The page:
Glimpse Budapest’s 20th century history at these sights
Monday, March 30, 2015 — Jennifer Walker
One of the fascinating things about Budapest is that history can be felt on every street corner. One building might date back to the grandeur of the early 20th century or earlier, while another shows the scars of revolution and war, while yet another carries retro appeal from communist times. Of course, while the history of the Hungarian capital dates back much further, many of today’s sights provide a fascinating glimpse at Budapest’s turbulent 20th century history and the contemporary styles of each decade within it.
Budapest’s Belle Époque
Inspired by cities such as Paris and Vienna, at the turn of the 20th century Budapestwas a city of optimism and opulence, which flowed on from the period of extensive construction in the mid-to-late 1800s. Pest’s downtown area around Andrássy Avenue and the V District are great spots to take a trip down architectural memory lane.
Heroes’ Square Millennium Monument commenced construction in 1896, with plans for it to be ready in time for the new century. It’s actually a Millennium Memorial – and not actually one that was built a century too early. Instead, the square was constructed to celebrate the 1000th anniversary of the Hungarian conquest of the Carpathian Basin, along with the foundation of the Hungarian state. The square’s memorial commenced construction in 1896, as part of a series of projects that included the Millennium underground. The main monument was completed in the early 1900s, but construction dragged on until 1929. The M1 was also continental Europe’s first underground.
Secessionism also captured the spirit of early 20th century Budapest. In 1901, Ödön Lechner’s green-roofed Postal Savings Bank (on Hold Street) opened its doors, complementing the neighboring grand buildings of the V and VI Districts. In 1902, the new Hungarian Parliament building had its final touches added to it, while Széchenyi Bath in City Park opened its doors in 1913. Sadly, this lush era of extravagant building and design came to an end with World War I.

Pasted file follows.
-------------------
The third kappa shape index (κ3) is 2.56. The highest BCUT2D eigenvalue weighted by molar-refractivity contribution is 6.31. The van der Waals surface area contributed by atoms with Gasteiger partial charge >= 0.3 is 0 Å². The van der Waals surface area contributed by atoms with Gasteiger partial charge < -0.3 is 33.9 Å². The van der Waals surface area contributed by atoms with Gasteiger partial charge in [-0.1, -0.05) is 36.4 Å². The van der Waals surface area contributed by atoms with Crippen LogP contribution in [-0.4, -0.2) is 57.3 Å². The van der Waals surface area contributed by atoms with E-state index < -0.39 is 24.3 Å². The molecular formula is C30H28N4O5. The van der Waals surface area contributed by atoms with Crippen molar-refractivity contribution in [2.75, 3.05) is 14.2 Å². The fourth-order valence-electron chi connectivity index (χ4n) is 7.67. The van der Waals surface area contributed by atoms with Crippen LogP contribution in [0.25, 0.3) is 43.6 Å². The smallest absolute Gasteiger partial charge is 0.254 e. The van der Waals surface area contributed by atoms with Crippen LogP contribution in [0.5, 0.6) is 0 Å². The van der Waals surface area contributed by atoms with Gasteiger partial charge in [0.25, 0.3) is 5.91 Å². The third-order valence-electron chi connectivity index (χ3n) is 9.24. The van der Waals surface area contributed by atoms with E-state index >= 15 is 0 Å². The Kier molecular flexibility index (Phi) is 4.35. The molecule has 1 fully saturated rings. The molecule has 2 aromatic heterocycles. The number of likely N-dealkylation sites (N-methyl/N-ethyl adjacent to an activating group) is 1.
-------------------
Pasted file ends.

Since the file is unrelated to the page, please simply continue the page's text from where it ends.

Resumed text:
After the First War and the Rise of Bauhaus
Following World War I and the infamous Trianon Treaty, Hungary saw an influx of refugees from former territories that lay outside the new border. The housing shortage at the time pushed the government to build municipal housing around the city. The XIII District region of Újlipótváros grew into a residential area and, in the mid-1920s, Bauhaus became a popular style in the neighborhood. The best Bauhaus examples can be found around St. Stephen’s Park and Pozsonyi Street.
Budapest’s Yellow Star Houses and the Jewish Ghetto
In 1944 German forces occupied Budapest and thousands of Jews were moved into approximately 2,000 designated “Yellow Star Houses” scattered around the city ahead of deportation to work and concentration camps. Some of these were destroyed, but most of these houses are still used as private residences. You can find out where these are at the Yellow Star House project.
The Jewish Quarter of the VII District has poignant reminders of this dark period of history, including the walled ghetto that was once here. If you take a walk on Király Street, look in at number 15, where you’ll see a memorial wall built from the original stones of the ghetto walls to commemorate the victims of the Holocaust. At number 32 Dohány Street you can also find a relatively new Holocaust memorial, which is worth stopping by.
Another somber reminder is the shoes along the Danube memorial, where iron shoes commemorate the Jews shot beside the river by Arrow Cross militiamen in 1944-45. This memorial is on the Pest-side banks of the Danube near the Hungarian Parliament.
The Siege of Budapest
In 1944, the Red Army began its offensive, and months after the Siege of Budapest began, the city lay in ruins.
The bombing and shelling of the city pushed its surviving population into the cellars and tunnels throughout the city. The caves running under Buda Castle Hill became a shelter, but nowhere is the feeling of the siege captured better today than at the